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Belfast's sinkhole Malone Road reopens in time for new school term

Transport NI are probing the cause of the road hole

By Rebecca Black

Published 30/08/2016

Police at the scene on Malone Road in Belfast
Police at the scene on Malone Road in Belfast
The hole in Malone Road

A key arterial route close to one of Belfast's largest schools reopened last night - just in time for the start of the new term.

The Malone Road was closed on Sunday between Eglantine Avenue and Wellington Park following the appearance of a hole in the surface, leading to fears of subsidence.

Last night a TransportNI spokeswoman said the hole had been repaired.

Local SDLP MLA Claire Hanna welcomed the reopening of the road, saying that there had been some anxiety over whether it would remain closed today as commuters returned to work and pupils went back to school.

"It's a big relief," she said. "This is a key piece of infrastructure in south Belfast and further afield for getting people into the city, and if it had have been closed on Tuesday morning, we know how paralysed that route can get."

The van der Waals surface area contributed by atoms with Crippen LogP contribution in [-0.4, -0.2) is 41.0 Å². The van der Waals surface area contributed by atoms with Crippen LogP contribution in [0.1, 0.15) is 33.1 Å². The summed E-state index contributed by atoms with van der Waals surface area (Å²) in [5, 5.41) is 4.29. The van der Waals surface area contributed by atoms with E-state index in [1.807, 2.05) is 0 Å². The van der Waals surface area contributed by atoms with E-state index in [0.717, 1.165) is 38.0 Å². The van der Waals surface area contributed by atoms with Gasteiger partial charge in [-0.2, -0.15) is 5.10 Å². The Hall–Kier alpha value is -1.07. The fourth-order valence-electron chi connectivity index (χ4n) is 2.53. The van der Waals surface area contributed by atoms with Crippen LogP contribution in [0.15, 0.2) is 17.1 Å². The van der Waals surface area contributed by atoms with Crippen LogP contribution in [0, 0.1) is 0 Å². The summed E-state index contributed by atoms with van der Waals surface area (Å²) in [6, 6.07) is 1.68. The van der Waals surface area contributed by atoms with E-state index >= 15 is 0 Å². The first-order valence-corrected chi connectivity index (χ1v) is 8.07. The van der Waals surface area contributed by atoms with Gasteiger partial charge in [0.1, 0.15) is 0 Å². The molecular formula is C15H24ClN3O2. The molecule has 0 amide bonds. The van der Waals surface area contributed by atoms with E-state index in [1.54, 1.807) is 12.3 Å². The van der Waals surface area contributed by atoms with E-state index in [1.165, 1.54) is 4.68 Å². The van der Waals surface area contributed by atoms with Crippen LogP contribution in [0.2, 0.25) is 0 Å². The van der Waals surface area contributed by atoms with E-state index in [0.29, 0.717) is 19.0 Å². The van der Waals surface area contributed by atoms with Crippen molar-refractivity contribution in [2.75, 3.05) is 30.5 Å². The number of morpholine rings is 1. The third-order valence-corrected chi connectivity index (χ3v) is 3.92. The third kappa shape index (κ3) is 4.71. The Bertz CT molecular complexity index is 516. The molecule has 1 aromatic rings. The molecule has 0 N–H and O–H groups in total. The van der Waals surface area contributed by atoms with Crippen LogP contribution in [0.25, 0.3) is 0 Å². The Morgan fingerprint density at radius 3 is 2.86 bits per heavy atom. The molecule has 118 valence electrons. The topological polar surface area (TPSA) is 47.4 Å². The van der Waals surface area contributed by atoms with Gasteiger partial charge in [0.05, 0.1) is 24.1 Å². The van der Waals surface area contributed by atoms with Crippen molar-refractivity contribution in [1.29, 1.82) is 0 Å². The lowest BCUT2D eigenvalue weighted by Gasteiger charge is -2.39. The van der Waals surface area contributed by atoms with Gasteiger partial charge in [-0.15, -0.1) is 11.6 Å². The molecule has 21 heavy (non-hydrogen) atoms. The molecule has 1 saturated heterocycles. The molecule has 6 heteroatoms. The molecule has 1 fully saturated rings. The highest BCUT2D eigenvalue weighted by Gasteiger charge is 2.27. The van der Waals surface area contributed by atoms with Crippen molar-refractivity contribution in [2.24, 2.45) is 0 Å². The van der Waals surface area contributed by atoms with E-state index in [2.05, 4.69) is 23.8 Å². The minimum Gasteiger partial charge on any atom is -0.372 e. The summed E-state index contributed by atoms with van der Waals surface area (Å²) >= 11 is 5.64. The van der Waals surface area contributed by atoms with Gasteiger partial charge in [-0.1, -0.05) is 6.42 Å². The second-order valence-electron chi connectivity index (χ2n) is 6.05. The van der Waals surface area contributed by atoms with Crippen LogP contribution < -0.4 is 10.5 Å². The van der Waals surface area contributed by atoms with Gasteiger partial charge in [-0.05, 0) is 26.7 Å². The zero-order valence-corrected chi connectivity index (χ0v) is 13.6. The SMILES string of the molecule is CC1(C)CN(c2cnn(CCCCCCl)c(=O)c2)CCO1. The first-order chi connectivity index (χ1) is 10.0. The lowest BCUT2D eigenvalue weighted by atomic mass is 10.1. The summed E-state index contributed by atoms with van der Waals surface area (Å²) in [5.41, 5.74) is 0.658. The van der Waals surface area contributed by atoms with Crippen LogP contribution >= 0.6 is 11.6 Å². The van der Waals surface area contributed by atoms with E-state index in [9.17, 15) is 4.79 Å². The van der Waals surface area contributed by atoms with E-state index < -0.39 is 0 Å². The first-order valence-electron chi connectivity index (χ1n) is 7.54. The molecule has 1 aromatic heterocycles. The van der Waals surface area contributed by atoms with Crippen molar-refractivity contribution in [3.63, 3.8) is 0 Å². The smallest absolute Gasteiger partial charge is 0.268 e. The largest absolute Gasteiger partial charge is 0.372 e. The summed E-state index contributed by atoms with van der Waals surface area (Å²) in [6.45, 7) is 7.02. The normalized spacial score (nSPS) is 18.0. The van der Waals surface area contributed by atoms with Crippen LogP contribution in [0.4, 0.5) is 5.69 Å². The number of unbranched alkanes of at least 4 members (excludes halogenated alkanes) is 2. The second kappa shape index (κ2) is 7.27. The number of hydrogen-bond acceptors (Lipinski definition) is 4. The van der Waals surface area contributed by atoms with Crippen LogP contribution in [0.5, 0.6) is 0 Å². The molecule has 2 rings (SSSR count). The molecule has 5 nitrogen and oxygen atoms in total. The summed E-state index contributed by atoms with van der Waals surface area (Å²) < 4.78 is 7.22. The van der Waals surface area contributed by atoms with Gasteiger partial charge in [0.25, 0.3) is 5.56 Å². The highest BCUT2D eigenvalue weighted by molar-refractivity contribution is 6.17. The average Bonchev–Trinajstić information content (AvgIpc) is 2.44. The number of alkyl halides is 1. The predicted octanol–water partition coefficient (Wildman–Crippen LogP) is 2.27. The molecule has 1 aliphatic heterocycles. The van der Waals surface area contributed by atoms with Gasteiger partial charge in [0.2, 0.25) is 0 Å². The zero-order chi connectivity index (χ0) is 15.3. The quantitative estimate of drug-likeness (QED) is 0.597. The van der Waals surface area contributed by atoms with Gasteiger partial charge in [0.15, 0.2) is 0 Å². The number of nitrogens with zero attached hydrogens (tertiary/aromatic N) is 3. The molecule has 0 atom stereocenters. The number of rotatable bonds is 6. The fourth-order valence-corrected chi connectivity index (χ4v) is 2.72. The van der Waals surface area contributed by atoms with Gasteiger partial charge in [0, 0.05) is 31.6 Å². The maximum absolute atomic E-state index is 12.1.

Roads expert Wesley Johnston said the hole may have been forming for months.

"There were a number of similar incidents on Cromac Street a few years ago, and on the Ravenhill Road," he said.

"Generally speaking, they are not uncommon in Belfast. They are caused by water moving underground - sometimes from a leaking water pipe or sometimes by ground water.

"It slowly removes silt, soil and sand, and creates a void. If that eventually works its way up to the surface the road will be sitting on top of nothing and crack. I don't think anything has been publicly said about this hole, but I think it may be similar to previous ones."

Much of Belfast was built on bogland, and Mr Johnston said the fine silt can be easily washed away.

"These can be difficult to detect. You would have to put some kind of piece of machinery on top of the hole and do soundings, and you can't realistically do that on the whole road network," he said.

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